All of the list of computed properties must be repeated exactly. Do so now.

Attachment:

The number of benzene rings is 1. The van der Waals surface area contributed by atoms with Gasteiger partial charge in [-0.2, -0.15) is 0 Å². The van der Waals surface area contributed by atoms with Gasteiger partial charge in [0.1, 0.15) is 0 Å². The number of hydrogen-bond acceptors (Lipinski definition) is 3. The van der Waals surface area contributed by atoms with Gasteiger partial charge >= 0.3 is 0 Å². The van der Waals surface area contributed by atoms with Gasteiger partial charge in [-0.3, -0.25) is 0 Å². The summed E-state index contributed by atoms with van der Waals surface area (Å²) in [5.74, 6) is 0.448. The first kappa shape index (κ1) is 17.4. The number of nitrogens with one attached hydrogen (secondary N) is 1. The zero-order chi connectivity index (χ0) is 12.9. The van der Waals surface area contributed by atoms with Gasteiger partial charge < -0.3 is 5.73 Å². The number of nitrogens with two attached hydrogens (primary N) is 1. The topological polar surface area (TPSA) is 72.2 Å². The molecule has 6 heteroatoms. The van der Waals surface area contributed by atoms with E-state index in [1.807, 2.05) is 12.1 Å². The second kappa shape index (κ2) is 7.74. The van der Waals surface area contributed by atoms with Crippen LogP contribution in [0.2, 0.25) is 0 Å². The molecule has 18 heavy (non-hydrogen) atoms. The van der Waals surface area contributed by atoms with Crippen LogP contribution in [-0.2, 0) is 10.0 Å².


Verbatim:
The number of benzene rings is 1. The van der Waals surface area contributed by atoms with Gasteiger partial charge in [-0.2, -0.15) is 0 Å². The van der Waals surface area contributed by atoms with Gasteiger partial charge in [0.1, 0.15) is 0 Å². The number of hydrogen-bond acceptors (Lipinski definition) is 3. The van der Waals surface area contributed by atoms with Gasteiger partial charge >= 0.3 is 0 Å². The van der Waals surface area contributed by atoms with Gasteiger partial charge in [-0.3, -0.25) is 0 Å². The summed E-state index contributed by atoms with van der Waals surface area (Å²) in [5.74, 6) is 0.448. The first kappa shape index (κ1) is 17.4. The number of nitrogens with one attached hydrogen (secondary N) is 1. The zero-order chi connectivity index (χ0) is 12.9. The van der Waals surface area contributed by atoms with Gasteiger partial charge < -0.3 is 5.73 Å². The number of nitrogens with two attached hydrogens (primary N) is 1. The topological polar surface area (TPSA) is 72.2 Å². The molecule has 6 heteroatoms. The van der Waals surface area contributed by atoms with E-state index in [1.807, 2.05) is 12.1 Å². The second kappa shape index (κ2) is 7.74. The van der Waals surface area contributed by atoms with Crippen LogP contribution in [0.2, 0.25) is 0 Å². The molecule has 18 heavy (non-hydrogen) atoms. The van der Waals surface area contributed by atoms with Crippen LogP contribution in [-0.2, 0) is 10.0 Å².